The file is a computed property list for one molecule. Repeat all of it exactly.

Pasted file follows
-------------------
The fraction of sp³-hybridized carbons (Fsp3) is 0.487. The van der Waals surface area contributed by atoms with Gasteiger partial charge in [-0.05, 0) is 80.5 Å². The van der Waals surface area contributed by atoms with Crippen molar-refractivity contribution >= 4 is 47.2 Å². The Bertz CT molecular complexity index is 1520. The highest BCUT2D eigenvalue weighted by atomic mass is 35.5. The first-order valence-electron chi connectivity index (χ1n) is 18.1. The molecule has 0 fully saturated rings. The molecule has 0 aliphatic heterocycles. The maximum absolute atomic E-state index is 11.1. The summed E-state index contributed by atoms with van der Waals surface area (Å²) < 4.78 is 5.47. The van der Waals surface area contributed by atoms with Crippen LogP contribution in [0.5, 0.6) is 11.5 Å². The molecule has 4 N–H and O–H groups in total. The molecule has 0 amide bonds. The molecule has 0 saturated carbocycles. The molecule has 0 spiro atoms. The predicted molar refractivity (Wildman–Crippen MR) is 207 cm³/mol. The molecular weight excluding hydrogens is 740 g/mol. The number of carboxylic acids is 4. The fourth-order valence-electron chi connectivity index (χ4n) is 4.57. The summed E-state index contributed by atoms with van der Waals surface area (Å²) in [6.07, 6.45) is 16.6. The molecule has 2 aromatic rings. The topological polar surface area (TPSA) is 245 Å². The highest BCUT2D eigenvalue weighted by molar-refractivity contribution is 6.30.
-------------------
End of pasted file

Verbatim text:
The fraction of sp³-hybridized carbons (Fsp3) is 0.487. The van der Waals surface area contributed by atoms with Gasteiger partial charge in [-0.05, 0) is 80.5 Å². The van der Waals surface area contributed by atoms with Crippen molar-refractivity contribution >= 4 is 47.2 Å². The Bertz CT molecular complexity index is 1520. The highest BCUT2D eigenvalue weighted by atomic mass is 35.5. The first-order valence-electron chi connectivity index (χ1n) is 18.1. The molecule has 0 fully saturated rings. The molecule has 0 aliphatic heterocycles. The maximum absolute atomic E-state index is 11.1. The summed E-state index contributed by atoms with van der Waals surface area (Å²) < 4.78 is 5.47. The van der Waals surface area contributed by atoms with Crippen LogP contribution in [0.5, 0.6) is 11.5 Å². The molecule has 4 N–H and O–H groups in total. The molecule has 0 amide bonds. The molecule has 0 saturated carbocycles. The molecule has 0 spiro atoms. The predicted molar refractivity (Wildman–Crippen MR) is 207 cm³/mol. The molecular weight excluding hydrogens is 740 g/mol. The number of carboxylic acids is 4. The fourth-order valence-electron chi connectivity index (χ4n) is 4.57. The summed E-state index contributed by atoms with van der Waals surface area (Å²) in [6.07, 6.45) is 16.6. The molecule has 2 aromatic rings. The topological polar surface area (TPSA) is 245 Å². The highest BCUT2D eigenvalue weighted by molar-refractivity contribution is 6.30.